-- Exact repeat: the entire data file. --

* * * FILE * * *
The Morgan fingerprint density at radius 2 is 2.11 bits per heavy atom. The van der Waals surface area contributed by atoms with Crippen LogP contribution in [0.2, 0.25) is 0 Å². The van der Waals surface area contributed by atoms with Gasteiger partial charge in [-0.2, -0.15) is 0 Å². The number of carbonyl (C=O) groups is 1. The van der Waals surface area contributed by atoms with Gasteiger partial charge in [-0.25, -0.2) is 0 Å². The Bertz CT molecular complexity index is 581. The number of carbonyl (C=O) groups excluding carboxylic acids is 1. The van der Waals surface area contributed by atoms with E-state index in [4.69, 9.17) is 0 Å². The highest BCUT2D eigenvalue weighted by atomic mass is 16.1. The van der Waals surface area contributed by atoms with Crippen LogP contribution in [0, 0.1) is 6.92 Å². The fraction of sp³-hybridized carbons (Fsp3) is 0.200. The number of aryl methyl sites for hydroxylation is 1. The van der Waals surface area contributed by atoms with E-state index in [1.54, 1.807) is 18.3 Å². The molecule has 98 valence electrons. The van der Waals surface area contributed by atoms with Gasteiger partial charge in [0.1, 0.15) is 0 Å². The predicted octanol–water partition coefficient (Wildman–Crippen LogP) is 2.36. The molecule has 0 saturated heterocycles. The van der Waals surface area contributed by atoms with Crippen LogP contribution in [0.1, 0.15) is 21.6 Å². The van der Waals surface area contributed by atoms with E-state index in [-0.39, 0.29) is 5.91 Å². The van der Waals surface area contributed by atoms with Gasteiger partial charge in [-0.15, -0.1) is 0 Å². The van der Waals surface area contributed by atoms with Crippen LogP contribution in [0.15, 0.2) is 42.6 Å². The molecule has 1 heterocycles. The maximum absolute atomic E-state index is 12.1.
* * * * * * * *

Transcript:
The Morgan fingerprint density at radius 2 is 2.11 bits per heavy atom. The van der Waals surface area contributed by atoms with Crippen LogP contribution in [0.2, 0.25) is 0 Å². The van der Waals surface area contributed by atoms with Gasteiger partial charge in [-0.2, -0.15) is 0 Å². The number of carbonyl (C=O) groups is 1. The van der Waals surface area contributed by atoms with Gasteiger partial charge in [-0.25, -0.2) is 0 Å². The Bertz CT molecular complexity index is 581. The number of carbonyl (C=O) groups excluding carboxylic acids is 1. The van der Waals surface area contributed by atoms with E-state index in [4.69, 9.17) is 0 Å². The highest BCUT2D eigenvalue weighted by atomic mass is 16.1. The van der Waals surface area contributed by atoms with Crippen LogP contribution in [0, 0.1) is 6.92 Å². The fraction of sp³-hybridized carbons (Fsp3) is 0.200. The number of aryl methyl sites for hydroxylation is 1. The van der Waals surface area contributed by atoms with E-state index in [1.54, 1.807) is 18.3 Å². The molecule has 98 valence electrons. The van der Waals surface area contributed by atoms with Gasteiger partial charge in [0.1, 0.15) is 0 Å². The predicted octanol–water partition coefficient (Wildman–Crippen LogP) is 2.36. The molecule has 0 saturated heterocycles. The van der Waals surface area contributed by atoms with Crippen LogP contribution in [0.1, 0.15) is 21.6 Å². The van der Waals surface area contributed by atoms with E-state index in [-0.39, 0.29) is 5.91 Å². The van der Waals surface area contributed by atoms with Gasteiger partial charge in [-0.15, -0.1) is 0 Å². The van der Waals surface area contributed by atoms with Crippen LogP contribution in [0.15, 0.2) is 42.6 Å². The molecule has 1 heterocycles. The maximum absolute atomic E-state index is 12.1.